MOAM collective 2013
MOAM collective emerged as a platform for young designers to collaborate. After six months a fashion show took place at EYE Amsterdam with over 300 visitors. Big names of the fashion industry contributed such us Jan Taminiau and Frans Molenaar. Doutzen Kroes was the campaign model she was shot by legendary photographers Inez van Lamsweerde and Vinoodh Matadin. There was a weekly column on Vogue covering the process, an exclusive MOAM-scarf in production and a great collective of eight young designers that worked together on one collection. MOAM collective was received very well by the industry, audience and press.
The media called it “an unique concept and a charming initiative”. MOAM collective exists of Eight, recently graduated, young designers and together they create a fashion collection. With the help of 25 coaches and professionals from the fashion-industry, it will be a master-class in fashion. The collective was supervised by fashion experts with varying specialisms. Designers, entrepreneurs, stylists, magazine makers, pattern-makers and couturiers shared their unique knowledge with the new generation. The designers, picked out carefully regarding their skills, formed a close colletive; Brian Gerardts was responsible for the prints, Hoi-Man Cheung for the patterns, Niels Tol for the women’s sketches, Nisha Rabiee for overwear, Josine Heuts for altering the materials, Marja Bennenbroek for the male sketches, Ayla van Maarschalkerweerd for the technique and Xiomara van der Zon for the overview and styling. An unique collaborative project arose.
MOAM collective had no earlier editions to learn from, it was an completely new concept. The designers got to know each other and also the coaches were standing on unfamiliar ground. Slowly, the concept took shape and everybody grew together into one close group.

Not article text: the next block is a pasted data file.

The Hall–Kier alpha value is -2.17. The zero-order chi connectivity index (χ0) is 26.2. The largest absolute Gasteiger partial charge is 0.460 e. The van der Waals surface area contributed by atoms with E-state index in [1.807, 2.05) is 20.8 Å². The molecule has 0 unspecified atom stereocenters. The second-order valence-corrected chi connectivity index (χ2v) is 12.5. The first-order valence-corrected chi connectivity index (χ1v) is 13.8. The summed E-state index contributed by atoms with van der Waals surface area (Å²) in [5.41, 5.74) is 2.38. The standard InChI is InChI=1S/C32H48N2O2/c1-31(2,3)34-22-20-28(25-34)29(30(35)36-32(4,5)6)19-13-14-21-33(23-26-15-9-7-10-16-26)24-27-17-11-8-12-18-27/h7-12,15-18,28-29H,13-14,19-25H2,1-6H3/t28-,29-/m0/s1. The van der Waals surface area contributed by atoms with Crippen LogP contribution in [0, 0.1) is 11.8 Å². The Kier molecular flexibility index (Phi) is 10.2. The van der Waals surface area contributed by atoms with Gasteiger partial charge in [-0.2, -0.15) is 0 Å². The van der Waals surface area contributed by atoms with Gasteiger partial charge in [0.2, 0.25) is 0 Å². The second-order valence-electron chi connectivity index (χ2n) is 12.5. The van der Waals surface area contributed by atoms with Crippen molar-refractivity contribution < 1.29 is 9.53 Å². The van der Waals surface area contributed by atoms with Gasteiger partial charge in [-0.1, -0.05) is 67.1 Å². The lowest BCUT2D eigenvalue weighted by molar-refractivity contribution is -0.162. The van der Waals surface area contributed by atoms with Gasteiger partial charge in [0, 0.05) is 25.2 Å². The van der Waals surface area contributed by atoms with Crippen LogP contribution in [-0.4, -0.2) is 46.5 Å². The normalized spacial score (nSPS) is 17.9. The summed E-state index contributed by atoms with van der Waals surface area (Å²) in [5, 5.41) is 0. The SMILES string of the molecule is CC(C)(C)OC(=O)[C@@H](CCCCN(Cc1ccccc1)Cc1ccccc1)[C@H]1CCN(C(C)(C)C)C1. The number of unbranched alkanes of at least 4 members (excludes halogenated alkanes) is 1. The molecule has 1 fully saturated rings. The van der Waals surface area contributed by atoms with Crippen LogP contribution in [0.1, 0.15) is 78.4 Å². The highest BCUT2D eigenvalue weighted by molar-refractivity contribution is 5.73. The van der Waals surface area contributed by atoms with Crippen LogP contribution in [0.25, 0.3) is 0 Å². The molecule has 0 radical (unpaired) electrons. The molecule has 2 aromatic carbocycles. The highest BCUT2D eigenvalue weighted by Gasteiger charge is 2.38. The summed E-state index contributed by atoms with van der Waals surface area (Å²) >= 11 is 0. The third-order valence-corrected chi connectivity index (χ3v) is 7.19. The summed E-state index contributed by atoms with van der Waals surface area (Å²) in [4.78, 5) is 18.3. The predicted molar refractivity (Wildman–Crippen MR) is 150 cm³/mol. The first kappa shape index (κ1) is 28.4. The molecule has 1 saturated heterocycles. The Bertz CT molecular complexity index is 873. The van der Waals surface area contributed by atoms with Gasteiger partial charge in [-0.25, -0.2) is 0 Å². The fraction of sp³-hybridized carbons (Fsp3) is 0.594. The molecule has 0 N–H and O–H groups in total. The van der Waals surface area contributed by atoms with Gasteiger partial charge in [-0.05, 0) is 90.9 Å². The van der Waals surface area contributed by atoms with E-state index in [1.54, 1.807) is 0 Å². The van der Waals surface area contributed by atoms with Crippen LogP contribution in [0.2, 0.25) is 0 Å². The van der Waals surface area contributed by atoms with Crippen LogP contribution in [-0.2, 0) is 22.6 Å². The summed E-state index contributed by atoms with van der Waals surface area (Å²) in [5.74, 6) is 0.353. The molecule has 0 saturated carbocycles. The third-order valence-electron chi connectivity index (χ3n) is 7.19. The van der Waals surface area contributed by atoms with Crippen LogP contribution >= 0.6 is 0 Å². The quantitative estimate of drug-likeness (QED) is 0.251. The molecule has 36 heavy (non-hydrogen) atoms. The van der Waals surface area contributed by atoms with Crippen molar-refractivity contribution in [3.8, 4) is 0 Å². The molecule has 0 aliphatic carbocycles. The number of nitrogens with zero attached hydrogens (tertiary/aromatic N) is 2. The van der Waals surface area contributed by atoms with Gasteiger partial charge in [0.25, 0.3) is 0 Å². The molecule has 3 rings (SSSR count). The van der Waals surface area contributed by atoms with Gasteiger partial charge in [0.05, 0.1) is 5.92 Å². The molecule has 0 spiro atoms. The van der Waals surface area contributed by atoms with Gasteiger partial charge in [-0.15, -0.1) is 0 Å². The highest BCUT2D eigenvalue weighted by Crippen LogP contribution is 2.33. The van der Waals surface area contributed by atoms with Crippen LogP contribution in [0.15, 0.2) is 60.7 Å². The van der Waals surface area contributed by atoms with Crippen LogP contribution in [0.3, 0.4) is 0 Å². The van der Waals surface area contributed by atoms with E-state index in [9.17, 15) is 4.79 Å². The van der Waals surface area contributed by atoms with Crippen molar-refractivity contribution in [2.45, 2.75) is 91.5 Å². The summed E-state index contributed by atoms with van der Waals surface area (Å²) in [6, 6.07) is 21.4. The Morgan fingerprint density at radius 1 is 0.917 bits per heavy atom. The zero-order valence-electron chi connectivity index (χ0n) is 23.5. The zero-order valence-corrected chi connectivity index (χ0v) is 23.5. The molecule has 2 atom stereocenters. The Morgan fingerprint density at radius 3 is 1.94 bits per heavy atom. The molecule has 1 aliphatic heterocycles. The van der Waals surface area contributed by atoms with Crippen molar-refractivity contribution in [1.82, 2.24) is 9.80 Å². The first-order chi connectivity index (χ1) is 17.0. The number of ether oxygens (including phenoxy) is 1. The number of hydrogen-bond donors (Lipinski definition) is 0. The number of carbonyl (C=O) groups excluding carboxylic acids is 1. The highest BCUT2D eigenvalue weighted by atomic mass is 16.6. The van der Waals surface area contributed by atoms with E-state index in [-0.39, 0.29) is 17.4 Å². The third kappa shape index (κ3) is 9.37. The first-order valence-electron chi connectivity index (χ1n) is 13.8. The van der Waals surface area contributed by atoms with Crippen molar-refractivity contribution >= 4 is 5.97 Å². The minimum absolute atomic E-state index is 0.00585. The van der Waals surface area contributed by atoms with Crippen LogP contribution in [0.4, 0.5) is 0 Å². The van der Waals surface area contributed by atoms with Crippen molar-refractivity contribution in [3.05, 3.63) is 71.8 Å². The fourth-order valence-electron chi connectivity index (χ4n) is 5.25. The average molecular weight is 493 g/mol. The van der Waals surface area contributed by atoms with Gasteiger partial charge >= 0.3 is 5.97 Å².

The start-up phase took longer than expected and certain deliveries delayed the process as well. This resulted in a decision to not show at the Amsterdam Fashion Week. A hard decision as it is a great platform. This decision meant that we had to produce our own show. MOAM collective was now responsible for a complete production team. Lights, sound, production, catering, goodie-bags, logistics, security and photographers; it all made MOAM collective an even bigger concept with an even greater impact.
MOAM collective got even more brand awareness than expect. Established names cooperated for the catwalk show; the end presentation of MOAM collective. Ellis Faas was responsible for the make-up, Hester Wernert van Mogeen for hair, EYE Amsterdam was the location, Joost van Bellen and Sander Stenger created exclusive music for the show. The weekly column for Vogue and the news that Inez van Lamsweerde & Vinoodh Matadin shot the campaign image with Doutzen Kroes made the expectations very high. Expectations that, looking back at all the feedback from press, participants, coaches, fashion industry and people involved, came true.
All people involved worked voluntarily and had love for the concept. This was the only reason that this huge spectacle could take place with a small budget and financial support from Stimuleringsfonds Creative Industry, Rabobank, HTNK and The Woolmark Company. This support made it possible to make use of the atelier even more and so acquire the right machines, materials and supplies. Also academies such as the Amsterdam Fashion Institute, ArtEZ Arnhem, Koninklijke Academie van Beeldende Kunst and Academie Beeldende Kunst Maastricht supported MOAM financially and at the same time supported the future of their alumni.
In conclusion, we can say that MOAM collective was a successful experiment. We never dared to dream of the actual accomplished results. MOAM had publications in all big papers such as de Telegraaf, Volkskrant and NRC; items on RTL Boulevard; a weekly column for Vogue; a campaign shot by Inez van Lamsweerde and Vinoodh Matadin with Doutzen Kroes as model; a show in EYE with more than 300 visitors and very positive feedback.
Without all the support and faith, MOAM collective would have never become a success. The sponsors, partners, coaches, press and participants contributed immensely to this project. The Netherlands can celebrate a new fashion collective; MOAM collective. Next to that, seven out of the eight designers received a job in the fashion industry.